UT Southwestern pediatrician, immunologist elected to National Academy of Sciences' Institute of Medicine
DALLAS — Oct. 9, 2006 — Two faculty members at UT Southwestern Medical Center - one a distinguished pediatrician and the other a prominent immunology researcher — have been elected to the Institute of Medicine, a component of the prestigious National Academy of Sciences.
Dr. George Lister, professor and chairman of pediatrics, and Dr. Ellen Vitetta, director of the Cancer Immunobiology Center, were among 65 new members and five foreign associates announced today by the organization, which addresses national health issues.
Drs. Lister and Vitetta bring the total number of current UT Southwestern faculty members inducted into the institute to 19, the largest representation in Texas and surrounding states.
Members of the Institute of Medicine shape policies affecting public health and advise the federal government on issues involving medical care, research and education. Selection is based on international distinction in science, clinical medicine, public health or medical administration. Inductees are elected by incumbent members.
"This is a great honor for two of UT Southwestern's most distinguished and accomplished faculty members," said Dr. Kern Wildenthal, president of UT Southwestern. "Dr. Vitetta and Dr. Lister have been extraordinary national leaders in medicine and research. This accolade by their colleagues is an appropriate recognition of their great accomplishments."
Dr. Lister's work on oxygen transport during postnatal development provided a rational basis for the care of critically ill children in a discipline he helped establish more than 30 years ago. In 1992 the National Institute of Child Health and Human Development appointed him chairman of the Collaborative Home Infant Monitoring Evaluation, a multicenter program to study home monitoring for sudden infant death syndrome. That program changed national policy for management of infants at risk.
A clinical expert in pediatric intensive care, Dr. Lister also directed an NIH-funded training grant for 25 years and a fellowship program in critical care medicine.
Dr. Lister earned his medical degree from Yale University School of Medicine. He was section chief of the pediatric critical care at Yale medical school and director of the pediatric intensive care unit at Yale-New Haven Hospital before joining UT Southwestern in 2003. He has received numerous honors, including an Established Investigator Award of the American Heart Association, a Fulbright Fellowship, and the Distinguished Career Award of the American Academy of Pediatrics.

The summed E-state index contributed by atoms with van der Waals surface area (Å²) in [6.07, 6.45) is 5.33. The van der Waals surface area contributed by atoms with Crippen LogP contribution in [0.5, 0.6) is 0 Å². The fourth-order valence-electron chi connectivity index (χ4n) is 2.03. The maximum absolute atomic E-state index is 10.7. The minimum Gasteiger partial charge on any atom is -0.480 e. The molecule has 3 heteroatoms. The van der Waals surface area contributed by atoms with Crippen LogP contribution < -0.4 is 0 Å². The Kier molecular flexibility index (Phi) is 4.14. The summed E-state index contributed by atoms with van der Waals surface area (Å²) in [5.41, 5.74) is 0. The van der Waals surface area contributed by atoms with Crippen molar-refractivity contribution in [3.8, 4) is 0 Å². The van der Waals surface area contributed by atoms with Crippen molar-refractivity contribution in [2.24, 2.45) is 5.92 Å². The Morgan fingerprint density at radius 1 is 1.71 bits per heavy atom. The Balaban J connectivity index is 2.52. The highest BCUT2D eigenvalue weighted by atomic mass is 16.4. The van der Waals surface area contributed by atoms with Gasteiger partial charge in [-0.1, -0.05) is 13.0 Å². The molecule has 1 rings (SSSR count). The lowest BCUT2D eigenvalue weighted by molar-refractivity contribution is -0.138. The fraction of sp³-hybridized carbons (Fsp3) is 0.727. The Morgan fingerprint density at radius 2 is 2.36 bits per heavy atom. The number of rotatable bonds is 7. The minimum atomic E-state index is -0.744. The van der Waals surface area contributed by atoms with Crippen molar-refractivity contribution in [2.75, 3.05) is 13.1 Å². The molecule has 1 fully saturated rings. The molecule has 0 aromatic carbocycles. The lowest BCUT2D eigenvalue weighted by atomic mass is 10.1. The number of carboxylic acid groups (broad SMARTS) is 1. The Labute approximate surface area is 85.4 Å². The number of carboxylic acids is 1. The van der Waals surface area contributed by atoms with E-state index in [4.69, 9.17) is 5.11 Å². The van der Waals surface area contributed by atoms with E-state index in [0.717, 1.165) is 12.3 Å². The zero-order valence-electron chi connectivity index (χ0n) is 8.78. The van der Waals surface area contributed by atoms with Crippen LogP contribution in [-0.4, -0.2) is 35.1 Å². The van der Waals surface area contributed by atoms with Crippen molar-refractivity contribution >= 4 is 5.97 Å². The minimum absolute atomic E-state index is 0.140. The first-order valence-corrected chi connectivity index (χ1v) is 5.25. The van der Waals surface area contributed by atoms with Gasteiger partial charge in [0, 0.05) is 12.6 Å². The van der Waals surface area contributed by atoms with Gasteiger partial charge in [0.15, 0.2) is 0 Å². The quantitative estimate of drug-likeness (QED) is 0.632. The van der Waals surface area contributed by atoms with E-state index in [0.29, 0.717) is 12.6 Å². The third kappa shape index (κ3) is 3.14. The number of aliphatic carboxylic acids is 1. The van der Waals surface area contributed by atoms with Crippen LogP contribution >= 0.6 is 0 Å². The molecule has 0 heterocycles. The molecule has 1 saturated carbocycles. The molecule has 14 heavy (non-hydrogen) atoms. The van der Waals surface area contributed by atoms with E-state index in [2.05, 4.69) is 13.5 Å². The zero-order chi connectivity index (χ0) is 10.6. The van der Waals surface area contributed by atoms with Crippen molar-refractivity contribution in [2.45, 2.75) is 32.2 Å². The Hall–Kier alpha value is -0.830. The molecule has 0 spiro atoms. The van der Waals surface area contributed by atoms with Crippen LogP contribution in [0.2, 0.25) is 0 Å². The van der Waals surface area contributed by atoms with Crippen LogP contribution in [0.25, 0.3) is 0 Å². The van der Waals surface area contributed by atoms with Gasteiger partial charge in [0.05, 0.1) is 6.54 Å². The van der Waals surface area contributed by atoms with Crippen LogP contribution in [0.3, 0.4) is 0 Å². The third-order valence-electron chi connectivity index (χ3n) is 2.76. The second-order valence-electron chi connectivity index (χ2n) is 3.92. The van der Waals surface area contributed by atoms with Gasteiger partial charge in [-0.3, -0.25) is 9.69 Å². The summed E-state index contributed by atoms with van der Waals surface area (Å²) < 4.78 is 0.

"I am honored to be recognized by my peers and appreciative of the opportunity to work with them on topics of importance for our nation's health" said Dr. Lister, who holds the Robert L. Moore Chair in Pediatrics at UT Southwestern and is pediatrician-in-chief at Children's Medical Center Dallas.
One of the most highly cited researchers in the country, Dr. Vitetta is internationally recognized for her immunology research on B lymphocytes and Interleukin-4, and is a pioneer in immunotoxin therapies for cancer and AIDS. Immunotoxins function much like a "smart bomb," finding cancer cells and destroying them without hurting the surrounding cells or tissue. She also developed and completed the first human clinical trial of a recombinant vaccine for the deadly toxin ricin - a potential bioterror threat.
Dr. Vitetta earned her doctorate from New York University School of Medicine. At UT Southwestern she holds the Scheryle Simmons Patigian Distinguished Chair in Cancer Immunobiology and a Distinguished Teaching Chair. A member of the National Academy of Sciences and the American Academy of Arts and Sciences, she also will be honored in Austin Oct. 11 as a 2006 inductee to the Texas Women's Hall of Fame.
"It is a great privilege to become a member of the Institute of Medicine and to have input into the research and health care issues that face our nation," Dr. Vitetta said.
Other Institute of Medicine members at UT Southwestern and the year of their induction are: Dr. Steven McKnight, 2005; Dr. Helen Hobbs, 2004; Dr. John McConnell, 2004; Dr. Norman Gant, 2001; Dr. Eric Olson, 2001; Dr. Kern Wildenthal, 1999; Dr. Eric Nestler, 1998; Dr. Carol Tamminga, 1998; Dr. Ron Anderson, 1997; Dr. Scott Grundy, 1995; Dr. Jean Wilson, 1994; Dr. Daniel Foster, 1989; Dr. Alfred Gilman, 1989; Dr. Michael Brown, 1987; Dr. Joseph Goldstein, 1987; Dr. Paul MacDonald (deceased), 1987; Dr. Charles Sprague (deceased), 1979; Dr. Ronald Estabrook, 1975; Dr. Donald Seldin, 1974; and Dr. Bryan Williams (deceased), 1970.
One other Texan elected in 2006 is Dr. Francisco G. Cigarroa, president of the UT Health Science Center at San Antonio. Today's election increases the Texas membership to 52, with UT Southwestern faculty contributing more than one-third of the statewide total.
About UT Southwestern Medical Center
UT Southwestern Medical Center, one of the premier medical centers in the nation, integrates pioneering biomedical research with exceptional clinical care and education. Its more than 1,400 full-time faculty members — including four active Nobel prize winners, more than any other medical school in the world — are responsible for groundbreaking medical advances and are committed to translating science-driven research quickly to new clinical treatments. UT Southwestern physicians provide medical care in 40 specialties to nearly 89,000 hospitalized patients and oversee 2.1 million outpatient visits a year.
Media Contact: Amanda Siegfried
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